Change in direction

This tasting of 10-year-old wines showed one thing conclusively: if you cellar Pepsi,

what you wind up with after 10 years is old Pepsi. The oak just doesn’t fade, unless it was moderately used in the first place.

Vanilla-flavoured wines remain vanillaflavoured, and espresso-flavoured wines still taste like strong coffee, with little evidence of the development of those dark flavours or complex subtlety of which Tardi writes.

The wines that in their youth had seemed less extreme – either completely traditionally vinified or only lightly exposed to barriques – now tasted much richer, more complex, worth

the waiting for: in short, much more as great Barolo and Barbaresco have always tasted – deep, dark and harmonious.

Fortunately, times change, and global fads change with them. The path Piedmont winemakers are now taking is clearly away from heavy dependence on


Those small barrels have by no means disappeared, but are being used with much greater moderation than in the past. Perhaps it’s just a normal learning curve, as with any new technology (and barriques were certainly a new technology in Alba in the ’90s); perhaps it’s because, living in the regionwith the possibility of tasting young and old Barbaresco and Barolo all the time, the producers didn’t need to wait for a 10-year retrospective to discern what effect barriques were having on their wine.

According to the winemaker Federico Scarzello, ‘We’ve built a new concept of Barolo, so all the growers are going in the same direction. There are still many different styles, but the direction is the same: moderate wood, distinct Nebbiolo flavours, a wine full but not aggressive.’

Mariacristina Oddero is even more explicit: ‘There is a return to the use of large barrels, especially of Slavonian and Austrian oak. That oak is tighter and gives less oxidation; French oak passes too much air, accelerates the maturation too much.’

More than that has changed since 1998. Minetti of Fontanafredda explains: ‘The biggest changes we’ve made are in the fields, in the way we manage the vines and control our yields. The key things are to reduce vine vigour and grape quantity.

Perfect maturation of the tannins can be achieved by field management.’ If that is so – and evidence is mounting that, weather permitting, it is – then the winemakers of Alba will be able to achieve, without barriques, the soft tannins and elegant, youthfully accessible wines that they had turned to barriques to produce for them.

And if that is so, then we can hope for a 10-year retrospective in 2018 that will show no traces of Pepsi but taste only of glorious, mature Nebbiolo fruit.

When wood works: Maresca’s top 1998’s:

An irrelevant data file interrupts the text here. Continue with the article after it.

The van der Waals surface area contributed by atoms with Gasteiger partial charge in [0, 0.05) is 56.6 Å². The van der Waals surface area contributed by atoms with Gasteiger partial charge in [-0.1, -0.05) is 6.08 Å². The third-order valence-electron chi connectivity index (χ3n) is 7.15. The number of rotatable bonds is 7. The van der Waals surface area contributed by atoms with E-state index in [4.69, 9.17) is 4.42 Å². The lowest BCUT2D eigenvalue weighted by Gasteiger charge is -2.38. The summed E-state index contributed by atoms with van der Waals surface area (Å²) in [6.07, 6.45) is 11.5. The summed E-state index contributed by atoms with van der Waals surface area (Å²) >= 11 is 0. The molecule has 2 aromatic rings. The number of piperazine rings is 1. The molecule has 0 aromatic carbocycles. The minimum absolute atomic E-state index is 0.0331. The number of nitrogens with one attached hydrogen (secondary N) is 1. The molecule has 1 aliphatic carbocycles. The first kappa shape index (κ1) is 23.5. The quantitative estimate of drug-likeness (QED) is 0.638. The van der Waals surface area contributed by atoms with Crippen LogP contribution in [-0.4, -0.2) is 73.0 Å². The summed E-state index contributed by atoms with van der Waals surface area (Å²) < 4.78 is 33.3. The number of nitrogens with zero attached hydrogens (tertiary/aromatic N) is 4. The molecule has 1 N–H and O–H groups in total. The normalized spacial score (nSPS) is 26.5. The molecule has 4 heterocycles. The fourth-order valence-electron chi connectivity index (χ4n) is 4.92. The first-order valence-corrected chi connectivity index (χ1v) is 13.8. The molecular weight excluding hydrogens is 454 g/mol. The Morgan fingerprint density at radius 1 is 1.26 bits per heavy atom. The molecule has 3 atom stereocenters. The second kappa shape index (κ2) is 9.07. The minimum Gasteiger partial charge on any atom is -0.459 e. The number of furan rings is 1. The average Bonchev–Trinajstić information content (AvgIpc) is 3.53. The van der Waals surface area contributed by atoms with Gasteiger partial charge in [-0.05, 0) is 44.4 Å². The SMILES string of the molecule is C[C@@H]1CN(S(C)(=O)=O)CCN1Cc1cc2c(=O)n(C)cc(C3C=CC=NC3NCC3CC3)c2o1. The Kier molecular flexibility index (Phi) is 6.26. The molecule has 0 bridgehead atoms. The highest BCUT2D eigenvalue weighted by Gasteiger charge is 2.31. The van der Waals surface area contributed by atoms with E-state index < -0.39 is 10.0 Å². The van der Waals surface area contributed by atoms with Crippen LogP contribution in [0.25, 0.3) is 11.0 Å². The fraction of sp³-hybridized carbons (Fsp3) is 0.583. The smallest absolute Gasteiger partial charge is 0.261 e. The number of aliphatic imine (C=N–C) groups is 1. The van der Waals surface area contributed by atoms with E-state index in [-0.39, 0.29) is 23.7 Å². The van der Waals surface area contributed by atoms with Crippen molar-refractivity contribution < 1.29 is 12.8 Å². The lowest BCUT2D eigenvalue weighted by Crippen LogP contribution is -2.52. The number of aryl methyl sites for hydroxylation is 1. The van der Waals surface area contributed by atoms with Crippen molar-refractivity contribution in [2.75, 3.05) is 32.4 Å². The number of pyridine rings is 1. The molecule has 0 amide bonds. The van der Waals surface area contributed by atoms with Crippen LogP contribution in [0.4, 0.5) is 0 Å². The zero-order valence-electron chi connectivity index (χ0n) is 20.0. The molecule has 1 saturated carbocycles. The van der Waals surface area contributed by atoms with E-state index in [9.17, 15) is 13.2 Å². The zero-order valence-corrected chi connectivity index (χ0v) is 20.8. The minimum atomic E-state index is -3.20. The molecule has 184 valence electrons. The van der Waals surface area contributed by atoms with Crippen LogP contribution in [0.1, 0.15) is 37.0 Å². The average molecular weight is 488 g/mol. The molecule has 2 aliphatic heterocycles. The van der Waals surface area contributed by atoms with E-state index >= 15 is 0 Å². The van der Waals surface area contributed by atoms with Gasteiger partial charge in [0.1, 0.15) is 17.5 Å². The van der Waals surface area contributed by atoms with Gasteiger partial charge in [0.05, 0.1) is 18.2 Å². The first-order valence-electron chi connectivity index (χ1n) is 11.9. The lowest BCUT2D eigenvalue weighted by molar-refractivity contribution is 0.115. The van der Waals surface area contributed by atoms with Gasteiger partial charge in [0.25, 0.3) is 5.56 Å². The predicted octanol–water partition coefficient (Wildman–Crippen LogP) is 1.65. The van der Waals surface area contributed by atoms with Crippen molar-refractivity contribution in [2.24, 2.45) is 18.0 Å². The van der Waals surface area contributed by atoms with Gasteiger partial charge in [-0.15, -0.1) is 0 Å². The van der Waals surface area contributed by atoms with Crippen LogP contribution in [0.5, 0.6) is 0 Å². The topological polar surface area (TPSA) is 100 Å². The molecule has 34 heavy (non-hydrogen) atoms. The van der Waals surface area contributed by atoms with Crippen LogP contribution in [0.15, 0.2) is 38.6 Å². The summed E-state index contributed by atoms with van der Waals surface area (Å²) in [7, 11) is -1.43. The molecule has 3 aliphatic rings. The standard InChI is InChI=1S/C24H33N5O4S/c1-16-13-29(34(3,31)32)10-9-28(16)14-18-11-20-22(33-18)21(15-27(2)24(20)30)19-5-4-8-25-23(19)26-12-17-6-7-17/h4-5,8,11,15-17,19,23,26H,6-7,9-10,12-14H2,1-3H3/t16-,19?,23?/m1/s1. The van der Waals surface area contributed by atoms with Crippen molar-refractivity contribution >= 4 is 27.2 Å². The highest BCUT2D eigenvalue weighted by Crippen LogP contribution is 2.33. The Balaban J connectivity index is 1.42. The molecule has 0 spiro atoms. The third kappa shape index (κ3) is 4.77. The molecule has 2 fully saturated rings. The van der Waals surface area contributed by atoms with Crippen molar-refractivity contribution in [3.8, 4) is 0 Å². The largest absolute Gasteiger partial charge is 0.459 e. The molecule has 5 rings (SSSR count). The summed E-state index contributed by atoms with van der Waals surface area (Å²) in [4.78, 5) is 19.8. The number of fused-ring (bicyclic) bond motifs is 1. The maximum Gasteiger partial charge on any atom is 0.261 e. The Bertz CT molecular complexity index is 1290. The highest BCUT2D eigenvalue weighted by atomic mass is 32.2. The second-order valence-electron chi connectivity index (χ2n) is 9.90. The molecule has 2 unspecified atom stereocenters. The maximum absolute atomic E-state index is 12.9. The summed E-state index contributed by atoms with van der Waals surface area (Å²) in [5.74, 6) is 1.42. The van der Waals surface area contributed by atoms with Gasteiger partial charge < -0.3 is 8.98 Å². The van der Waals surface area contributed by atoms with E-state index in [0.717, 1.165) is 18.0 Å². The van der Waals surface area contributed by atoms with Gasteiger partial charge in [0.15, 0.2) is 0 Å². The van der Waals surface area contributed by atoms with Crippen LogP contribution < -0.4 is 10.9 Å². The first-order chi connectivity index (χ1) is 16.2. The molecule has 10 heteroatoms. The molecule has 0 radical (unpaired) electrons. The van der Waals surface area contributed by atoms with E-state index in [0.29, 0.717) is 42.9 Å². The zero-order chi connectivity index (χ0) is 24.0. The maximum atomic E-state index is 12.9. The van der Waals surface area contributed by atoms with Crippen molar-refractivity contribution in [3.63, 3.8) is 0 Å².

Cavallotto Fratelli, Vigna San Giuseppe,

Bricco Boschis, Barolo Riserva

Big and still opening; all the classic

Nebbiolo flavours emerging. Has years

of life yet. 2009–2025. £24 (2003); Gdh

Cavallotto Fratelli, Vignolo,

Bricco Boschis, Barolo Riserva

A bit less forceful and expressive than the

Vigna San Giuseppe. 2009–2022.

£39.55 (2001); Gdh

Fontanafredda, Lazzarito, Barolo

This is a lovely, complete wine, tasting

typically of the variety at its best and of

this fine cru. 2009–2025. £30.88; EnW


Ada Nada, Cichin, Barbaresco

Traditional Nebbiolo flavours with just a

touch of wood sweetness; evolving well.

2009–2020. N/A UK; +39 0173 638 127

Anselma, Barolo

Very well structured; surprisingly, still a

bit closed, with a small touch of wood.

2009–2018. N/A UK; +39 0173 560 511

Anselma, Adasi, Barolo

Balanced and elegant; the gamut of

aromas and flavours from dried roses to

road tar and leather. 2009–2020.

£39.99; BoC

Boroli, Villero, Barolo Riserva

A whiff of coffee over otherwise classic

scents; nice in the mouth – black cherry,

tea, leather. 2009–2018. £41 (2003); Wtd

Cantina Franco Molino,

Rocche dell’ Annunziata, Barolo

A generously scaled wine, still evolving

and growing – very fine. 2009–2020.

N/A UK; +39 0173 503 80

Dante Rivetti, Brico, Barbaresco Riserva

Classic aromas and flavours on a

medium-scale. Very nice. 2009–2014.

N/A UK; +39 0173 671 25

E Pira & Figli, Cannubi, Barolo

Leather, dried roses, tar, a touch of

truffle – everything just as it should be.

2009–2020. £36.42; Ant

Francesco Sobrero, Pernanno, Barolo

Excellent fruit not quite balanced;

enjoyable. 2009–2014.

N/A UK; +39 0173 628 64

Giacomo Ascheri, Sorano, Barolo

Dried roses, tar, a bit of truffle; still live

and evolving. 2009–2025. £25.45; EnW

Giacomo Brezza & Figli, Barolo

Classic and lovely on nose and palate,

with a long life in front of it.

2009–2020. £17.99; CCl

Giorgio Scarzello & Figli,

Vigna Merenda, Barolo

A very good wine from a fine cru.

2009–2018. N/A UK; +39 0173 561 70

Marchesi di Barolo, Barolo

A tiny shadow of oak over sweet fruit; a

vigorous wine, with a lively finish.

2009–2020. £20.71 (2003); Vsm

Moccagatta, Bric Balin, Barbaresco

Structured and elegant, though still tight.

2009–2018. N/A UK; +39 0173 635 152

Oddero, Vigna Rionda, Barolo

Everything is in place in this tightly

structured wine; give it at least an hour

to breathe. 2009–2020. £21.90 (1997); Ali

Palladino, San Bernardo, Barolo

Almost textbook evolution: hints of

truffle, roses, leather, vestiges of some

oak sweetness; long, walnut finish.

2009–2018. N/A UK; +39 0173 613 108

Renato Ratti, Conca, Barolo

A touch of vanilla threading through

otherwise traditional flavours.

2009–2018. N/A UK; +39 0173 501 85

Vajra, Bricco delle Viole, Barolo

Restrained, well bred, very contained:

needs time to breathe and/or to age.

2009–2020. £42.99 (2003); Lib

Written by Tom Maresca